1. Copy the project's entire trunk to a new branch directory.

  2. Switch only part of the trunk working copy to mirror the branch.

In other words, if a user knows that the branch work needs to happen on only a specific subdirectory, she uses svn switch to move only that subdirectory to the branch. (Or sometimes users will switch just a single working file to the branch!) That way, the user can continue to receive normal trunk updates to most of her working copy, but the switched portions will remain immune (unless someone commits a change to her branch). This feature adds a whole new dimension to the concept of a mixed working copy—not only can working copies contain a mixture of working revisions, but they can also contain a mixture of repository locations as well.

[Tip]Tip

Typically switched subdirectories share common ancestry with the location which is switched away from. However svn switch can switch a subdirectory to mirror a repository location which it shares no common ancestry with. To do this you need to use the --ignore-ancestry option.

If your working copy contains a number of switched subtrees from different repository locations, it continues to function as normal. When you update, you'll receive patches to each subtree as appropriate. When you commit, your local changes are still applied as a single, atomic change to the repository.

Note that while it's okay for your working copy to reflect a mixture of repository locations, these locations must all be within the same repository. Subversion repositories aren't yet able to communicate with one another; that feature is planned for the future.[34]

[Tip]Tip

Administrators who need to change the URL of a repository which is accessed via HTTP are encouraged to add to their httpd.conf configuration file a permanent redirect from the old URL location to the new one (via the RedirectPermanent directive). Subversion clients will generally display the new repository URL in error messages generated when the user attempts to use working copies which still reflect the old URL location. In fact, Subversion 1.7 clients will go a step further, automatically relocating the working copy to the new URL.

Because svn switch is essentially a variant of svn update, it shares the same behaviors; any local modifications in your working copy are preserved when new data arrives from the repository.

[Tip]Tip

Have you ever found yourself making some complex edits (in your /trunk working copy) and suddenly realized, Hey, these changes ought to be in their own branch? There is a great two step technique to do this:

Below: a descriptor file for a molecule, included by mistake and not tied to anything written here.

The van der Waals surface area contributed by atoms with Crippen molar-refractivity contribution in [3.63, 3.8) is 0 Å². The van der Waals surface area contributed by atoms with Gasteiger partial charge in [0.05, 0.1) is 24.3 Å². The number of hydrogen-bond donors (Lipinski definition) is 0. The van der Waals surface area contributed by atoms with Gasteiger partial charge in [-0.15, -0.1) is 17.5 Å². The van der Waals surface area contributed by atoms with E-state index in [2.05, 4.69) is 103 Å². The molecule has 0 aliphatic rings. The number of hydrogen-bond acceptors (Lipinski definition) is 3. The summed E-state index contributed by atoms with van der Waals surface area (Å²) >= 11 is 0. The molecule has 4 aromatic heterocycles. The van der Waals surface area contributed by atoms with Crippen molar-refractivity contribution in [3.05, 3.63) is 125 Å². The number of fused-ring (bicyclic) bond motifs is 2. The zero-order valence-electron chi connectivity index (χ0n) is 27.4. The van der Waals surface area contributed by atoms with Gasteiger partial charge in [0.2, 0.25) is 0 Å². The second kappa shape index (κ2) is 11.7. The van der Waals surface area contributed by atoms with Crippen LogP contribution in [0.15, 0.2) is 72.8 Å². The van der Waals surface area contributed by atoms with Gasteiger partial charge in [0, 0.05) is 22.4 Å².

$ svn copy http://svn.example.com/repos/calc/trunk \
           http://svn.example.com/repos/calc/branches/newbranch \
           -m "Create branch 'newbranch'."
Committed revision 353.
$ svn switch ^/calc/branches/newbranch
At revision 353.

The svn switch command, like svn update, preserves your local edits. At this point, your working copy is now a reflection of the newly created branch, and your next svn commit invocation will send your changes there.

Tags

Another common version control concept is a tag. A tag is just a snapshot of a project in time. In Subversion, this idea already seems to be everywhere. Each repository revision is exactly that—a snapshot of the filesystem after each commit.

However, people often want to give more human-friendly names to tags, such as release-1.0. And they want to make snapshots of smaller subdirectories of the filesystem. After all, it's not so easy to remember that release 1.0 of a piece of software is a particular subdirectory of revision 4822.

Creating a Simple Tag

Once again, svn copy comes to the rescue. If you want to create a snapshot of /calc/trunk exactly as it looks in the HEAD revision, make a copy of it:

$ svn copy http://svn.example.com/repos/calc/trunk \
           http://svn.example.com/repos/calc/tags/release-1.0 \
           -m "Tagging the 1.0 release of the 'calc' project."

Committed revision 902.

This example assumes that a /calc/tags directory already exists. (If it doesn't, you can create it using svn mkdir.) After the copy completes, the new release-1.0 directory is forever a snapshot of how the /trunk directory looked in the HEAD revision at the time you made the copy. Of course, you might want to be more precise about exactly which revision you copy, in case somebody else may have committed changes to the project when you weren't looking. So if you know that revision 901 of /calc/trunk is exactly the snapshot you want, you can specify it by passing -r 901 to the svn copy command.